Brussels Airlines (SN, Brussels National) will accelerate its restructuring efforts under the Reboot Plus moniker, which will now be 90% complete by the end of the year, it said in a statement on November 5. This entails a 30% reduction in the fleet and a 25% smaller workforce.

Belgium’s national carrier will boost Reboot, which was initially launched in the third quarter of 2019, through “various short-term and long-term measures” in order to cut both variable and fixed costs to counter the effects of the coronavirus crisis. The turnaround scheme, which the carrier claimed had been “agreed with social partners and is in full implementation,” will “create the basis for a sustainable future for the company.”

The airline’s staff numbers had “already dropped by 14% compared to 2019” as of the end of September, the statement elaborated, but due to the volatile and unpredictable situation worldwide it could not make any workforce forecasts for 2020 as a whole.

The plan will enable the carrier “to start 2021 as a leaner Brussels Airlines,” CEO Dieter Vranckx promised. “On the commercial side, contrary to many European competitors, we will continue our strict capacity management to ensure cash-positive operations.”

He added: “As travel restrictions, quarantines, and complexity continue to put a heavy burden on travel demand, we plead for a Europe-wide approach for travel regulations in combination with a comprehensive quick-testing approach as part of the travel journey. As a first step in this direction, we are working on trials with rapid Covid-19 antigen tests soon on specific flights.”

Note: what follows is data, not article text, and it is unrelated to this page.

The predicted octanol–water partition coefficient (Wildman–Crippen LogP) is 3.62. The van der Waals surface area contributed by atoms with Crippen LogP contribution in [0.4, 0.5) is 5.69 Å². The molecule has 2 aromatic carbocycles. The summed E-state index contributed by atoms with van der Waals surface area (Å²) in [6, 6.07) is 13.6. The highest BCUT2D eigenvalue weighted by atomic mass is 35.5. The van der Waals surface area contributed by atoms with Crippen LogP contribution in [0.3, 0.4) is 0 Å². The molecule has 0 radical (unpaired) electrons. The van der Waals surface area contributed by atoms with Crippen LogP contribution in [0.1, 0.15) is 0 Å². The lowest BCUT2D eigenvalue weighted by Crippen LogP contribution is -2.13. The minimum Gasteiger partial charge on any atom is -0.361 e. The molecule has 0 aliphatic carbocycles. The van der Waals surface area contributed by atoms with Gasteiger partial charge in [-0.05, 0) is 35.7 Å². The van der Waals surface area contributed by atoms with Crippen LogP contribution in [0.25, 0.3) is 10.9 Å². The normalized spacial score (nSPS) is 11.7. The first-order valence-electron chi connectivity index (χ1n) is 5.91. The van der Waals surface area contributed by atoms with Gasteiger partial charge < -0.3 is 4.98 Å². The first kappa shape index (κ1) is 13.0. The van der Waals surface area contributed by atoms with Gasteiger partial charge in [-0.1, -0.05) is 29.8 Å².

The announcement came as Brussels Airlines revealed that it sustained a loss of EUR233 million euros (USD275 million) in the first nine months of 2020, on revenues down 70% year-on-year over the period to EUR339 million (USD400 million).

The summer months were stronger than anticipated, the airline said, but due to rapidly changing travel restrictions since then it has had to adapt capacity to match slowing market demand. Because it had done so, it claimed, it was able to “maintain cash-positive flight operations every week since its restart on June 15.”

Just over half of Brussels Airlines’ fleet of nineteen A319-100s, sixteen A320-200s, and twelve A330-300s are currently active, according to the ch-aviation fleets module, with the ch-aviation capacities module showing that 26 routes are operational, 12 of them to the carrier’s destinations in Africa.